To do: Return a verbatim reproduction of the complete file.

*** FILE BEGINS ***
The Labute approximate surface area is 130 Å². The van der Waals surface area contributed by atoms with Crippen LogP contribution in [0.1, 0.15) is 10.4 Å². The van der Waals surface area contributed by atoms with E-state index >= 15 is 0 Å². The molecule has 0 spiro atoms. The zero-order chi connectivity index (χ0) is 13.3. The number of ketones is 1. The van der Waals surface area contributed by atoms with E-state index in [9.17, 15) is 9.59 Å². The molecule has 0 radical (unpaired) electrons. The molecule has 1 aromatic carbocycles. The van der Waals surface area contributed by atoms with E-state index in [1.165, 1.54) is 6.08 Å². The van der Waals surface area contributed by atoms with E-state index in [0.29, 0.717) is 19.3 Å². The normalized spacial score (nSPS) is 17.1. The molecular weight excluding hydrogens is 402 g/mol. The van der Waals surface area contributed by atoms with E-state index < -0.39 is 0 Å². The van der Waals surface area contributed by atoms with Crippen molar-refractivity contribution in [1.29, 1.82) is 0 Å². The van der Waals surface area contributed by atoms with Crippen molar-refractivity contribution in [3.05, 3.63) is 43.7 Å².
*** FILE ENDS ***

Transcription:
The Labute approximate surface area is 130 Å². The van der Waals surface area contributed by atoms with Crippen LogP contribution in [0.1, 0.15) is 10.4 Å². The van der Waals surface area contributed by atoms with E-state index >= 15 is 0 Å². The molecule has 0 spiro atoms. The zero-order chi connectivity index (χ0) is 13.3. The number of ketones is 1. The van der Waals surface area contributed by atoms with E-state index in [9.17, 15) is 9.59 Å². The molecule has 0 radical (unpaired) electrons. The molecule has 1 aromatic carbocycles. The van der Waals surface area contributed by atoms with E-state index in [1.165, 1.54) is 6.08 Å². The van der Waals surface area contributed by atoms with E-state index in [0.29, 0.717) is 19.3 Å². The normalized spacial score (nSPS) is 17.1. The molecular weight excluding hydrogens is 402 g/mol. The van der Waals surface area contributed by atoms with E-state index < -0.39 is 0 Å². The van der Waals surface area contributed by atoms with Crippen molar-refractivity contribution in [1.29, 1.82) is 0 Å². The van der Waals surface area contributed by atoms with Crippen molar-refractivity contribution in [3.05, 3.63) is 43.7 Å².